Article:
The global trade Britain mastered greatly influenced our world today. Just think of the literary heroes everyone grew up with as a child. Not because they were compulsory in school but because they are culturally ubiquitous.
The COVID-19 pandemic has exposed both the strength and fragility of international trade links. Like other countries, Ukraine has appeared at the crossroad of two trends. On the one hand, in response to panic, Ukraine had imposed several protective measures.
You have probably noticed that the world “globalization” evokes passions and even protests. “The rich become richer and the poor are poorer!” shout some of protesters. “Globalization causes the loss of national culture and identity,” is shouted by others. But is globalization really dangerous? Does it need to be slowed down or regulated?
Ukrainian exporting and importing businesses have recently got the much-awaited opportunity to register as Authorized Economic Operators (AEOs). This status will make them trusted companies in the country’s Customs Office’s eyes and considerably facilitate their cross-border trade.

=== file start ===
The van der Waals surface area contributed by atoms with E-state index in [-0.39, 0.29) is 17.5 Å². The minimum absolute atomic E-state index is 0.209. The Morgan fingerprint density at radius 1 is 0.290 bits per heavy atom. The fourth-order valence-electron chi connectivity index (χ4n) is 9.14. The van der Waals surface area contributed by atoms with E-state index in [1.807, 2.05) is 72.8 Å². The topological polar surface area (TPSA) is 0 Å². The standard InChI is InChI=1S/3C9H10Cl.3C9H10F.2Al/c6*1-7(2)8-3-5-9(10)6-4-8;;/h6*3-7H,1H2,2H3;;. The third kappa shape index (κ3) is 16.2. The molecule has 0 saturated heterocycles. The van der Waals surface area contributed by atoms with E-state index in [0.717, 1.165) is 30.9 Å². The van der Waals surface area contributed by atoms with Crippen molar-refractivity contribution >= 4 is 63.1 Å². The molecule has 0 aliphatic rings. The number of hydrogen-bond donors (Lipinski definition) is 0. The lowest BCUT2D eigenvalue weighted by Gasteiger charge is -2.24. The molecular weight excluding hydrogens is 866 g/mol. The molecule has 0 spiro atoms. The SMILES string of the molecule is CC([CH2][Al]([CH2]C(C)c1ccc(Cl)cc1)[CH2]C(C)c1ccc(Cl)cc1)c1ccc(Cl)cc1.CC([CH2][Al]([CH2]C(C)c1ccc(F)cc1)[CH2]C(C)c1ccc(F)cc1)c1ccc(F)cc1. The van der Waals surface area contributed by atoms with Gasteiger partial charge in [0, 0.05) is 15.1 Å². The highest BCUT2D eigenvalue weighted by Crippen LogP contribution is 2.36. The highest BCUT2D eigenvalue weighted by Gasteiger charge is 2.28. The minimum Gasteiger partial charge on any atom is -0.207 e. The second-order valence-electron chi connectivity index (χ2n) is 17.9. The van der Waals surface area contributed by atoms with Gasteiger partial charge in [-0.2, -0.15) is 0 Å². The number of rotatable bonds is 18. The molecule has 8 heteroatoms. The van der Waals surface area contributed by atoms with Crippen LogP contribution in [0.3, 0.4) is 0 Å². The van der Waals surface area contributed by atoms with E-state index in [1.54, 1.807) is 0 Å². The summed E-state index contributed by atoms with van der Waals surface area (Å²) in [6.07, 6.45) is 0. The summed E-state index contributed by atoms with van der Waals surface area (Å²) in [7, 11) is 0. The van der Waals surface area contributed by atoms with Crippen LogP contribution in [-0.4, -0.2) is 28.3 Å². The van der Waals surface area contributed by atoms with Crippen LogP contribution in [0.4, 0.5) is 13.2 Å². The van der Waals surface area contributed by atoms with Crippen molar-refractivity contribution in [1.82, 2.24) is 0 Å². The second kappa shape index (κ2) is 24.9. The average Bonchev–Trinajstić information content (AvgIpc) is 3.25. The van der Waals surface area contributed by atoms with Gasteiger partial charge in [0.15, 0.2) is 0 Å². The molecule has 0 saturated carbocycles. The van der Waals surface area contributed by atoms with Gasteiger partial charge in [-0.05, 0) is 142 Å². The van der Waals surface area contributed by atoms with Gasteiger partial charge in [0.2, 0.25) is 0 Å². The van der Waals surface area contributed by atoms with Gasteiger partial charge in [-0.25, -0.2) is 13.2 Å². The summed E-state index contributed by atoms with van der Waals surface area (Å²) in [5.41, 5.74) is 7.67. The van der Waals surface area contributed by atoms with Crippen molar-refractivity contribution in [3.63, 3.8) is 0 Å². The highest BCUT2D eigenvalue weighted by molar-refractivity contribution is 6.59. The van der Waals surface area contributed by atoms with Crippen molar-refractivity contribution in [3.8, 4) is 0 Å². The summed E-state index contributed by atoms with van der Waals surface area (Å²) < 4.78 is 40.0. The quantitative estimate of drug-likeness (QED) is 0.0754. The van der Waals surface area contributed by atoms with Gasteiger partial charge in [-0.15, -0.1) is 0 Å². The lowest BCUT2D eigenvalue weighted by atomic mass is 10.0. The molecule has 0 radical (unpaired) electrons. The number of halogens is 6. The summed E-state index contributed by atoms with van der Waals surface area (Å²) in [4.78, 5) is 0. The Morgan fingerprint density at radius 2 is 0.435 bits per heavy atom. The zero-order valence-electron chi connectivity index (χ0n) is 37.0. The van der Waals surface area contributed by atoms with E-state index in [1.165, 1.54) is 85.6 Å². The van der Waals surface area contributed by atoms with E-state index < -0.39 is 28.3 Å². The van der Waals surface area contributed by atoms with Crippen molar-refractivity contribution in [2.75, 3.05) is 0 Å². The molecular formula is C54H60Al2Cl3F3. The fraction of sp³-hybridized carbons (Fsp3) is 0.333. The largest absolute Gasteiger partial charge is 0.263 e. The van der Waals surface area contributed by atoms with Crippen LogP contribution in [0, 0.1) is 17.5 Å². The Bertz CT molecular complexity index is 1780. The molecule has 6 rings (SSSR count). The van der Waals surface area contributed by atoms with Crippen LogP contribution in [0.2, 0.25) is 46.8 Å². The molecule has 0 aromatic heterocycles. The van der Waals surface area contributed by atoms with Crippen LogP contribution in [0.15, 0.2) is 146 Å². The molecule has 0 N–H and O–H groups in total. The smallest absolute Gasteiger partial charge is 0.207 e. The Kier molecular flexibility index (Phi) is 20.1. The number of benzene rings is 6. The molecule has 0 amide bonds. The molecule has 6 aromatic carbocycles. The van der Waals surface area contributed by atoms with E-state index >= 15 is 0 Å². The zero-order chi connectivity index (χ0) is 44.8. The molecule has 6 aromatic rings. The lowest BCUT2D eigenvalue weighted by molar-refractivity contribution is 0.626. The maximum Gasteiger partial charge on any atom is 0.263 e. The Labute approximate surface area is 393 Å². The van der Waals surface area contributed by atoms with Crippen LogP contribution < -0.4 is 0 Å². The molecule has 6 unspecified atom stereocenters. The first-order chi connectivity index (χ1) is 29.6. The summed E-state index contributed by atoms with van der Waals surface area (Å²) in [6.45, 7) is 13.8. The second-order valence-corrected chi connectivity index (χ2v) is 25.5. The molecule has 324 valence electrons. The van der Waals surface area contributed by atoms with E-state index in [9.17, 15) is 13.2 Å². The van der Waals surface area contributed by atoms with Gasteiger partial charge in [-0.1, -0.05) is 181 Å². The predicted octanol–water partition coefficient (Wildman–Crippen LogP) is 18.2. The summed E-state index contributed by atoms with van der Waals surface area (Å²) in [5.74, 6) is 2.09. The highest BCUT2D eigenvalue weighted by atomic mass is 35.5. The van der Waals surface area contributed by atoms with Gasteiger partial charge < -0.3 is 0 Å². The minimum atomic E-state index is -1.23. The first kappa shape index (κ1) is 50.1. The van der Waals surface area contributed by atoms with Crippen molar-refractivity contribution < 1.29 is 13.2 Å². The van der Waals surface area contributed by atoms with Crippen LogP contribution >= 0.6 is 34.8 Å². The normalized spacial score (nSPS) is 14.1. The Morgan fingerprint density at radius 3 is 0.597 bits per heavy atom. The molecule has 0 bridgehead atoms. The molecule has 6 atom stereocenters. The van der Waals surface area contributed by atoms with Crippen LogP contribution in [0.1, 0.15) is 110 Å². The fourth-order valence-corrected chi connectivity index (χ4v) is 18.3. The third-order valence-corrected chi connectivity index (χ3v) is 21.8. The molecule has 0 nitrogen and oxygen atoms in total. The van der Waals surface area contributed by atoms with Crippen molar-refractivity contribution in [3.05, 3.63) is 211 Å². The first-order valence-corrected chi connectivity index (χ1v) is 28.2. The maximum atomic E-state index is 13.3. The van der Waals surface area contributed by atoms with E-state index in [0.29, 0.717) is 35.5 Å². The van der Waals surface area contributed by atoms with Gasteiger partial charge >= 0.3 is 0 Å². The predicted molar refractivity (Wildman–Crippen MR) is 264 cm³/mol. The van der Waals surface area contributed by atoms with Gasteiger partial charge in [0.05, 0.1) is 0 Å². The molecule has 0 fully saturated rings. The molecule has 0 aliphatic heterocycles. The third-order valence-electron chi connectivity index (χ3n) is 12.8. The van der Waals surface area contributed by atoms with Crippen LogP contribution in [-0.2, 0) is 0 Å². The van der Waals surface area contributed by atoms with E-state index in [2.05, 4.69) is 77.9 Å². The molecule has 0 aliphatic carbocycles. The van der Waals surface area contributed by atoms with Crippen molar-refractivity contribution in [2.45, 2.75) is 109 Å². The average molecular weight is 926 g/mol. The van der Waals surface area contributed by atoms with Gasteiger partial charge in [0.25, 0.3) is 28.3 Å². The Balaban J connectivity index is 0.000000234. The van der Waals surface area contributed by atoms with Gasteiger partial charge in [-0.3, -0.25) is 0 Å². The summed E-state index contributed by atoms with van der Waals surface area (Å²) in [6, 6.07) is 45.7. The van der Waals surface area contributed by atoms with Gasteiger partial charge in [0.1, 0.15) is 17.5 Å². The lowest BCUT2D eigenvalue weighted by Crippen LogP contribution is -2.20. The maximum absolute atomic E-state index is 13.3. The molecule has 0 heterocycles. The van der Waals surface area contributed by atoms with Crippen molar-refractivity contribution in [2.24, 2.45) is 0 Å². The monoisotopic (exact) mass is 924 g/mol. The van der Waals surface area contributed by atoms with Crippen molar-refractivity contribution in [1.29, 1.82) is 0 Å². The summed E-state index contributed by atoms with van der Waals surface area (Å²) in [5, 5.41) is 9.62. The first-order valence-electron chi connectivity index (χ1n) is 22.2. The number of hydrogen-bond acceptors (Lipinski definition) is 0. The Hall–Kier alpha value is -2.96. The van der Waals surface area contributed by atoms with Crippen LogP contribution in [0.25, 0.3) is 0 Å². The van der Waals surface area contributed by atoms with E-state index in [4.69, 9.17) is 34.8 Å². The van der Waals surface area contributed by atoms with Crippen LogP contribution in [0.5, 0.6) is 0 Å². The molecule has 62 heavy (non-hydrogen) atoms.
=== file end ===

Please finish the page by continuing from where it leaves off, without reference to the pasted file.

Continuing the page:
The fifth annual survey of Ukrainian exporters and importers1 marks growing optimism among companies regarding the already achieved AA impact, while their future assessments are marred by uncertainty.
Oman started 2020 off on the right foot when it comes to economic freedom. A new Foreign Capital Investment Law (FCIL) came into force to visibly lower barriers to foreign investment in the Sultanate. The crucial change is that 100% foreign ownership is now possible in Oman.
Global trade growth has been in a slowdown for a decade. Contributing to the trend is a recent rise in protectionist policies, particularly in the United States. On top of it, Brexit, no matter in what form it takes, is projected to decrease trade volumes.
The European Commission proposes an extension of price reporting for most agricultural products in all its variety for all economic actors of the value chain on weekly and monthly bases. According to the EC, this measure will address a lack of transparency and information asymmetry in the food supply chain.
The Western Balkan countries already have plans for bold and deep institutional reforms that will not only liberalize and deliver a boost to their economies, but will also, most importantly, significantly improve the level of freedom enjoyed by the people in the region.